Capitan — home of Smokey Bear


Capitan. Photo by Phyllis Eileen Banks.
Capitan

Every school age child has heard of Smokey Bear, but they may not know that Capitan, New Mexico, is his birthplace. In the aftermath of a disastrous fire in the Capitan Mountains, a four pound black bear was found on May 19, 1950, clinging to the trunk of a burned tree. The rangers named him Smokey. Ultimately he was taken to the National Zoo in Washington, D.C. and in June, 1950, he became the living symbol of Smokey Bear. When he died in 1976 he was returned to Capitan and buried at Smokey Bear Historical Park. The visitor’s center includes exhibits about forest fires, a history of the fire prevention campaign and a theater. There are also educational computer games on fire prevention.

The village of Capitan, at an elevation of 6,350 feet on U.S. Highway 380, is home to 1400 people. Located between two mountain ranges, the Sacramento and the Capitan, the average rainfall is 15.7 inches, average winter temperature 36 degrees, and summer average is 68 degrees.

Seaborn T. Gray homesteaded there in 1884, and the town was known as Gray until 1900 when it was renamed Capitan. The El Paso and Northeastern Railroad built a coal line from Carrizozo to the Phelps-Dodge coal mines, one mile west of Capitan. By 1905 the coal mines had played out and were abandoned. Ranching, fishing and hunting are the economic bases now.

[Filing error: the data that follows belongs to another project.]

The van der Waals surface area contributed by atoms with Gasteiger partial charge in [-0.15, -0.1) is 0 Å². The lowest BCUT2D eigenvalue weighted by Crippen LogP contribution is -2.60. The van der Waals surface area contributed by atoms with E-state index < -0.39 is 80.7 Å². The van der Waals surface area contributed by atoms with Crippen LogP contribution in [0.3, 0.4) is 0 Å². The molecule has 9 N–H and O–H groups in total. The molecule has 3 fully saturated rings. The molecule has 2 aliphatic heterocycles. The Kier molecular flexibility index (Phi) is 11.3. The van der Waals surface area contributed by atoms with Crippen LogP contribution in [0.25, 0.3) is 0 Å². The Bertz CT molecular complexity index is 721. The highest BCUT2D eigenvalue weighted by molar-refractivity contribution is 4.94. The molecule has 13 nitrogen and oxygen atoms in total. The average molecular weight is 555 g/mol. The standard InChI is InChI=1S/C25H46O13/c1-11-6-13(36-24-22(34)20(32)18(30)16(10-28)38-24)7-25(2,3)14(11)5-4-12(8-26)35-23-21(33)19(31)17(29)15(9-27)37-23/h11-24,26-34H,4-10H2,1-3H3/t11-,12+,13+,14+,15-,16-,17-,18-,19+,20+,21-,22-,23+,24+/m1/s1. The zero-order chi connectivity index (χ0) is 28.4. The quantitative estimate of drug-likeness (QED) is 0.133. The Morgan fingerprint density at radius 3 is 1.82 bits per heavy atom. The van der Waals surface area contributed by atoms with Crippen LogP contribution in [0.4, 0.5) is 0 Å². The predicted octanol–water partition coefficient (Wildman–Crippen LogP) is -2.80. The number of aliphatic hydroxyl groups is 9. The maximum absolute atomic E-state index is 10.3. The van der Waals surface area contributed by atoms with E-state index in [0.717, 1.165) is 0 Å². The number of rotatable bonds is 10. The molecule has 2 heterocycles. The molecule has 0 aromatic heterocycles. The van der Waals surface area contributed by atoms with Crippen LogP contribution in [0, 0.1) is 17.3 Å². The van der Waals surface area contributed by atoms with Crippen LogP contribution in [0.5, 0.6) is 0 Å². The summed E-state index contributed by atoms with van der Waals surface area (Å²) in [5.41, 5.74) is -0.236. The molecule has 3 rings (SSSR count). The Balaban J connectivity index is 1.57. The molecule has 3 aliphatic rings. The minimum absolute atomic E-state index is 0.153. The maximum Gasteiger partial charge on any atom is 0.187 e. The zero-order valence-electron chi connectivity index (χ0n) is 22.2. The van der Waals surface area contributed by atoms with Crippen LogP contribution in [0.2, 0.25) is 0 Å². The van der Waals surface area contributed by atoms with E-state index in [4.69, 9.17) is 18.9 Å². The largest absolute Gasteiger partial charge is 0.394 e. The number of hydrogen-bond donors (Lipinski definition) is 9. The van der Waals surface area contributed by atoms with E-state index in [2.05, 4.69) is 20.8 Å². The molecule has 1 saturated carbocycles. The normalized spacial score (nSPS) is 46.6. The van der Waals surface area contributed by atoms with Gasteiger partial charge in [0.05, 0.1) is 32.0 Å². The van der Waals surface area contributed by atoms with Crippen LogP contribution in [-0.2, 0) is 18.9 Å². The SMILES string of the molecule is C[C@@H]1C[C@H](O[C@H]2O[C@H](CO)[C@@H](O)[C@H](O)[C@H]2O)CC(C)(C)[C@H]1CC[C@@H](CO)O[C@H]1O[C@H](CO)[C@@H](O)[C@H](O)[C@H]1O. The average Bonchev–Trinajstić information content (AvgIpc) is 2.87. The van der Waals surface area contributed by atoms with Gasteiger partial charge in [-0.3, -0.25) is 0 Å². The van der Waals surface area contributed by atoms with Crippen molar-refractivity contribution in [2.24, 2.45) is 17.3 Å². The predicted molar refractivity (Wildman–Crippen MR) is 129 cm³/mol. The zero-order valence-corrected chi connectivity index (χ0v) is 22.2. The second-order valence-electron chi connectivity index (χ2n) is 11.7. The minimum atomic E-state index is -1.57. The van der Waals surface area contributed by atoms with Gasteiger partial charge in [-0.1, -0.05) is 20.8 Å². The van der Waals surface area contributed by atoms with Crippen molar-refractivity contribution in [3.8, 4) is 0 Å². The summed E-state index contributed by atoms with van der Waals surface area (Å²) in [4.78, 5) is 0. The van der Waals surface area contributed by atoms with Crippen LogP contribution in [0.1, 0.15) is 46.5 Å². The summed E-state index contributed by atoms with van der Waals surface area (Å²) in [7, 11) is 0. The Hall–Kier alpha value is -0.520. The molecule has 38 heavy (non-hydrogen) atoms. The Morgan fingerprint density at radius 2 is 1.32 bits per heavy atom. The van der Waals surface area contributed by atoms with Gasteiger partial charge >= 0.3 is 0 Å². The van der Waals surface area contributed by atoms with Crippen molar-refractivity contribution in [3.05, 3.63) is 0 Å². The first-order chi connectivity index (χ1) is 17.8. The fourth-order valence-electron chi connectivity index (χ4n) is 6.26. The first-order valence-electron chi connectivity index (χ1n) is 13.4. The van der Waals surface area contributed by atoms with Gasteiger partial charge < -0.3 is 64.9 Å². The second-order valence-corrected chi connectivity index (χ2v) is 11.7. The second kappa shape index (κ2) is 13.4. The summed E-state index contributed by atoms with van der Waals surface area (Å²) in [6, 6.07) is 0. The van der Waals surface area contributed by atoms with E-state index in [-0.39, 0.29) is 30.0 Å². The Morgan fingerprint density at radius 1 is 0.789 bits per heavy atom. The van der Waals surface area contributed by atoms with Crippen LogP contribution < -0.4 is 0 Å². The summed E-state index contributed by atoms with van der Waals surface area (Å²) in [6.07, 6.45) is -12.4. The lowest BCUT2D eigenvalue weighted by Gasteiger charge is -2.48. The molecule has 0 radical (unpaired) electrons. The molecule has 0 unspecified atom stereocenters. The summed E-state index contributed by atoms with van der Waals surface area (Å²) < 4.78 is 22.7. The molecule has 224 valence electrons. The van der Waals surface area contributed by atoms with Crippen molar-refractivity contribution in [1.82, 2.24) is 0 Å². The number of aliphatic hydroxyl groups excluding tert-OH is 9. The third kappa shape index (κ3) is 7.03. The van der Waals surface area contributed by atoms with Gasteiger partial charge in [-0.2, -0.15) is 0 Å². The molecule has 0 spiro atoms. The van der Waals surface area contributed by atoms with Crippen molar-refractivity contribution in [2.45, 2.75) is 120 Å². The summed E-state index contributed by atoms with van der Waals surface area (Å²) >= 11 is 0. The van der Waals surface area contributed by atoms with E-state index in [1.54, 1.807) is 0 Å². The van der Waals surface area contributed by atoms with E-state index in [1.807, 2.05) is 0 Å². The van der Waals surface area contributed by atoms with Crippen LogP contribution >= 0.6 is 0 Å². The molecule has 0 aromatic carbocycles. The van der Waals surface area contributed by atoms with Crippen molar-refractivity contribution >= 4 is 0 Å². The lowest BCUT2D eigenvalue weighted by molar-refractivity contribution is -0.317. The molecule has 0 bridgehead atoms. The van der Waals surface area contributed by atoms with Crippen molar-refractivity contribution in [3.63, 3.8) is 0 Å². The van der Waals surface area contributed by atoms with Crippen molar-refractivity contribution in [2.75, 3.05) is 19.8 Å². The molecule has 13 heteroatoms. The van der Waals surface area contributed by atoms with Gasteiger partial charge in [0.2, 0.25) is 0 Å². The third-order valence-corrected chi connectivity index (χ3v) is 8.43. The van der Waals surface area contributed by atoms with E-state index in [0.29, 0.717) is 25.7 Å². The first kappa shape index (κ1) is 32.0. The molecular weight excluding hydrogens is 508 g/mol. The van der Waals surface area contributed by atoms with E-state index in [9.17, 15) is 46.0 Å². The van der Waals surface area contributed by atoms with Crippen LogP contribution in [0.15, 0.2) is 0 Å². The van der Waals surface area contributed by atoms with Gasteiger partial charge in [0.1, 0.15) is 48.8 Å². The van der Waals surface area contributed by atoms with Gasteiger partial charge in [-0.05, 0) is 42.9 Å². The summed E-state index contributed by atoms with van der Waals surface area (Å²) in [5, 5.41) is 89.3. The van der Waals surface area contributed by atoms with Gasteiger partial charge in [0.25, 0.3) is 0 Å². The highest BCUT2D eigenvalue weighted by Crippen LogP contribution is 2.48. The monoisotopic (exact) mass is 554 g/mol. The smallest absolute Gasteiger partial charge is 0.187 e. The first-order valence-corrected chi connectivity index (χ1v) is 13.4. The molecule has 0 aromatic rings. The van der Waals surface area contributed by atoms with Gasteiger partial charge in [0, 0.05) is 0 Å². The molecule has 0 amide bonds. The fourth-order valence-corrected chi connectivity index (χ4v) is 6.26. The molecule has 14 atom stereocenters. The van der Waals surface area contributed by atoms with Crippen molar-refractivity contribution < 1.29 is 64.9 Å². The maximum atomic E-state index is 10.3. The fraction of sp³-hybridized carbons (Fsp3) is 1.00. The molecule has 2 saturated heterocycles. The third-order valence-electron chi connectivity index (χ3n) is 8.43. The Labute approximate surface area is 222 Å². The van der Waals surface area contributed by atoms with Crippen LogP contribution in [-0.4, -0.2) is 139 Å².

Many artisans have found Capitan an ideal place to live. There are weavers, jewelers, potters, creators of leather items, furniture makers, painters and photographers. Twice yearly, in June and December, there is an Art Loop Tour of the studios of all these artists. There are also several antique shops. One known as The Angel Tree Exchange specializes in Victorian angels.

Retirees are discovering Capitan’s mild winters and beautiful scenery. Their arrival has made this town the third fastest-growing community in New Mexico.

The resort area of Ruidoso, with skiing in the winter, horse racing in the summer, and the Museum of the Horse, is only 21 miles away on State Highway 48. The historic town of Lincoln is only 12 miles east on U. S. Highway 380.

About Phyllis Eileen Banks